Blue Window by Deborah Gordon Cooper (2017. Clover Valley Press. ISBN 978-0-9973643-2-3)

I am remiss. I bought a signed, personalized copy of Deb Cooper’s latest poetry collection last fall, at her book launch at Peace Church in Duluth. Not normally attracted to poetry readings, I went to the event with my 89 year old mother because it sounded therapeutic. Mom had recently lost her husband and I, my stepfather. We needed something to get us out of the house and back into the stream of life. Plus, I know Deb. I know her compassion, her faith, her kindness, and her poetry. I figured that an afternoon listening to her work would be palliative. It was.

There are many jewels in this slender volume. I marveled, as I read and re-read the book (3 times so far!), at Deb’s crisp, concise, unfailingly honest look at life in all its joys and sorrows. It also helps that the title of the collection is taken from my favorite Neil Young song, “Helpless”. You know the lyrics: Blue, blue moon behind the stars, yellow moon on the rise…Taking her cue from what is likely the best Canadian folk song ever written, the poet uses Young’s expression of longing and angst and the past to launch a very, very well conceived expression of similar feelings, thoughts, and circumstances.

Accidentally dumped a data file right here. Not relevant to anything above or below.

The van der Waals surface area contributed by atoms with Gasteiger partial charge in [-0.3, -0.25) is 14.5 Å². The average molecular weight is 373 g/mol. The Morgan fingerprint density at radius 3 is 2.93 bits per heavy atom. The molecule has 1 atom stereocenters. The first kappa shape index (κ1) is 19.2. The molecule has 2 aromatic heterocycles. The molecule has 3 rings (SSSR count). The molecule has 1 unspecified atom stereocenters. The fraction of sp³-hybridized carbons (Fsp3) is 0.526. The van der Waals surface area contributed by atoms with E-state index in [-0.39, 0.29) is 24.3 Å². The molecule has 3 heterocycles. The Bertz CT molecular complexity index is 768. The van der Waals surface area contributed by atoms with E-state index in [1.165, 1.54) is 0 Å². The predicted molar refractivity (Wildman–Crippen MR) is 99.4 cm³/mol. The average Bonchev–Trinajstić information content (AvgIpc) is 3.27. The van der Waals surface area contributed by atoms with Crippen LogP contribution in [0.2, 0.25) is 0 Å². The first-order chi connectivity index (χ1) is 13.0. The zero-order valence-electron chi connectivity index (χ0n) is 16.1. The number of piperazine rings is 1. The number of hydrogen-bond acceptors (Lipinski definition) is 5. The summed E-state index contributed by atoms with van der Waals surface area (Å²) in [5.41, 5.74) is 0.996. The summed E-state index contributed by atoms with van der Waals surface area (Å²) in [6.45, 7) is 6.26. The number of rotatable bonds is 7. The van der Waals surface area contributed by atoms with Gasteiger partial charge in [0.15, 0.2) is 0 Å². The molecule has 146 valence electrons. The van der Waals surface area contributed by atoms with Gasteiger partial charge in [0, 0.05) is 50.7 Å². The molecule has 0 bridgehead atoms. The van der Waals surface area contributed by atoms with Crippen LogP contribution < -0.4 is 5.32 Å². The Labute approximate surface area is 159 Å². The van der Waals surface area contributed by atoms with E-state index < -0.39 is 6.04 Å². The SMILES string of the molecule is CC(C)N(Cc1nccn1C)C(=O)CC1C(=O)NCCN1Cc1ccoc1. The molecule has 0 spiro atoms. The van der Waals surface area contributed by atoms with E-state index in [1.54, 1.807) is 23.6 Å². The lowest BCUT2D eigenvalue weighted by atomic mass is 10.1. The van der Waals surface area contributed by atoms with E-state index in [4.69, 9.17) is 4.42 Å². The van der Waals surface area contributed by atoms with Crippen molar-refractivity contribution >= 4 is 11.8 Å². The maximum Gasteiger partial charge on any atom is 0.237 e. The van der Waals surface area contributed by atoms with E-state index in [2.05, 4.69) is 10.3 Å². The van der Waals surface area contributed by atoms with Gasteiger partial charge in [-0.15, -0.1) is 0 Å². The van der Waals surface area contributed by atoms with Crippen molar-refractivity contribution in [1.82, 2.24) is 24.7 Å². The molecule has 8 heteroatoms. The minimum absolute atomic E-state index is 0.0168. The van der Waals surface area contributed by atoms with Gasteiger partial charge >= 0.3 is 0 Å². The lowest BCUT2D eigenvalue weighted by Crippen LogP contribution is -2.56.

My personal favorites include the lengthy work, “Central Hillside”, an episodic poem that chronicles the lives of disparate folks, young and old, as they go about their lives on Duluth’s hillside. One can picture the neighborhood she depicts, spreading out on the steeps just below the church where she held her book launch, each life chronicled as important and complex as the next.

Another of the poems that touched a nerve is “If I Could Take it Back”, wherein the narrator considers actions that cause her regret and shame:

If I could take back

every snide remark

                                                                                 the way I terrorized

                                                                                my brothers…

This exemplar lamentation should whet your appetite and cause you to pick up a copy of this fine volume of home-grown verse from Zenith Bookstore or The Bookstore at Fitger’s. Anyone with siblings or who grew up in the rough and tumble times of post-war suburban life will appreciate the images manifested in this listing of regrets.

There’s also a section completed (hinted at but not expressly confirmed) by the poet when on a retreat in Ireland. This second chapter, if you will, bears the book’s title, as does my favorite poem from Cooper’s Irish-influenced verse:

In the wee hours,

I dream another woman’s dreams

the dreams of a boat;

the dream of the garden,

sweet peas and cabbages.

Wake with her story

rotting in my mouth

potatoes rotting

in the ground…

Well done, Ms. Cooper. Well done. Thanks for helping us heal.

4 and 1/2 stars out of 5.

Peace.

Mark

 

 

 

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